With the rollout of COVID-19 vaccines comes the hope that offices may be able to safely reopen at some point this year. However, even in the best-case scenario, the post-pandemic office environment will look significantly different than what we were used to in March 2020.
Regardless of when your organization will reopen physical workspaces, now is the time to begin planning for that return. One major aspect of your plan should include recognizing how employee attitudes about the office have changed and what the company must do to help them feel safe and comfortable once they’re back.
But how to do this effectively? In a word, technology. Just like Slack and other collaboration tools made the shift to remote work significantly easier, technical innovations will play a central role in the office of the future.
Here are just a few examples of how, when coupled with new policies and procedures, technology solutions can help address many of the physical, mental, and logistical concerns associated with returning to the office:
Tracking Critical Health Data
Numerous interrelated variables go into ensuring a safe working environment that will minimize the chance of infection. For example, workers will likely be asked to complete a health assessment each day prior to coming into the office.
Managers must determine how to ensure the office is staffed to support business needs while also keeping appropriate social distancing measures in place. It’s important that these considerations also extend to common office areas—for example, how will companies limit the number of people in shared restrooms or break spaces?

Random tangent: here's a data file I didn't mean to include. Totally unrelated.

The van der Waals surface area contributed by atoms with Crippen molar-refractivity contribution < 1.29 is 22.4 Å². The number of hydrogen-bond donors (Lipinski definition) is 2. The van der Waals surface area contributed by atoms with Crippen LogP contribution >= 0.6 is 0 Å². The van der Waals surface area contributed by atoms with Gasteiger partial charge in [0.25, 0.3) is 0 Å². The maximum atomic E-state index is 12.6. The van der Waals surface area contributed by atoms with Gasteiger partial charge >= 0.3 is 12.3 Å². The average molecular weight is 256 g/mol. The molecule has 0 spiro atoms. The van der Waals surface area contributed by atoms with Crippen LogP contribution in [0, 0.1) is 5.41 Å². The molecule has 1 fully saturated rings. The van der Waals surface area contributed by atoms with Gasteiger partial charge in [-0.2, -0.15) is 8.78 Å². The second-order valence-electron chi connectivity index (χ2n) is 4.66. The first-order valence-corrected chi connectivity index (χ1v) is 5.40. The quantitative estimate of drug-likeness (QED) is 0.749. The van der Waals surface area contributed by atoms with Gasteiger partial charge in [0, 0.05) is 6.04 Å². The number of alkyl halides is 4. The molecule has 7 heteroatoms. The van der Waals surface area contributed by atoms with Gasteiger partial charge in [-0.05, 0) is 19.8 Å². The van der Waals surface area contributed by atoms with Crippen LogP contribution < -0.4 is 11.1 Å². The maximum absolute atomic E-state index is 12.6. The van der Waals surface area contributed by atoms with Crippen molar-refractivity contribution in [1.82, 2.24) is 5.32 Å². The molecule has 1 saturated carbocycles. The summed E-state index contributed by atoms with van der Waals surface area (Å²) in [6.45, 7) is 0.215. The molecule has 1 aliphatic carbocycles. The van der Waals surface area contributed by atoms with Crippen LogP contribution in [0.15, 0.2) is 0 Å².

Finally, organizations need a reliable and efficient means of contact tracing should an employee be diagnosed with COVID-19. Through customizable apps, companies can easily address these and other elements involved in navigating a safe return. Relevant data points can be accessed via a central dashboard that tracks information from every office location along with local COVID-19 guidelines.
Once organizations have addressed the health and safety element, they must figure out how they will enforce these policies when employees arrive back at the office. Expect IoT devices to play an increasingly important role here. For example, smart camera technology has matured so that these cameras can now perform machine learning processes themselves without routing the data to another device. As such, these cameras could be trained to identify when people are too close together to help companies enforce social distancing. Another example is wearable devices, which can monitor employees’ temperatures and other vital signs associated with COVID-19 symptoms.
It may seem a little “Big Brother,” but many analysts believe these types of technologies are critical if companies are to reopen safely.
For more on these and other considerations—including how organizations can minimize employee anxiety upon their return—check out this Computerworld article.